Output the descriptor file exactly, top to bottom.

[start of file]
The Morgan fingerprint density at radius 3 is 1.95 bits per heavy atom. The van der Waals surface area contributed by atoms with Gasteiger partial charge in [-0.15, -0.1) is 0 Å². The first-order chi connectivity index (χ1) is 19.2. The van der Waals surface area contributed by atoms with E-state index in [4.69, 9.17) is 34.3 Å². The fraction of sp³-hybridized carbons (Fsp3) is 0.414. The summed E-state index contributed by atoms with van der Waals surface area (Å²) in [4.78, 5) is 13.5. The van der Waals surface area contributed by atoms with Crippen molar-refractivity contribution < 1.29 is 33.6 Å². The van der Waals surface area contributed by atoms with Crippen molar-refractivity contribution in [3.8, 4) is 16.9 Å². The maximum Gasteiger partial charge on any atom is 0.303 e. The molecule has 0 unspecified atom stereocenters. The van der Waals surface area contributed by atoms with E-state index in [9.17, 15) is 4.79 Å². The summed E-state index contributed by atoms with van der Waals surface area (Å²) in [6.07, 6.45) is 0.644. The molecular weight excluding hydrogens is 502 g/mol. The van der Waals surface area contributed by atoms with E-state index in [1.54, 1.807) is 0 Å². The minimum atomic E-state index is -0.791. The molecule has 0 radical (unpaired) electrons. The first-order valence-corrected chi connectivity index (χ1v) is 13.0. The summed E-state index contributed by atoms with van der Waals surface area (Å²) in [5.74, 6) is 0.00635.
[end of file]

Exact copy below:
The Morgan fingerprint density at radius 3 is 1.95 bits per heavy atom. The van der Waals surface area contributed by atoms with Gasteiger partial charge in [-0.15, -0.1) is 0 Å². The first-order chi connectivity index (χ1) is 19.2. The van der Waals surface area contributed by atoms with E-state index in [4.69, 9.17) is 34.3 Å². The fraction of sp³-hybridized carbons (Fsp3) is 0.414. The summed E-state index contributed by atoms with van der Waals surface area (Å²) in [4.78, 5) is 13.5. The van der Waals surface area contributed by atoms with Crippen molar-refractivity contribution < 1.29 is 33.6 Å². The van der Waals surface area contributed by atoms with Crippen molar-refractivity contribution in [3.8, 4) is 16.9 Å². The maximum Gasteiger partial charge on any atom is 0.303 e. The molecule has 0 unspecified atom stereocenters. The van der Waals surface area contributed by atoms with E-state index in [9.17, 15) is 4.79 Å². The summed E-state index contributed by atoms with van der Waals surface area (Å²) in [6.07, 6.45) is 0.644. The molecular weight excluding hydrogens is 502 g/mol. The van der Waals surface area contributed by atoms with E-state index in [1.54, 1.807) is 0 Å². The minimum atomic E-state index is -0.791. The molecule has 0 radical (unpaired) electrons. The first-order valence-corrected chi connectivity index (χ1v) is 13.0. The summed E-state index contributed by atoms with van der Waals surface area (Å²) in [5.74, 6) is 0.00635.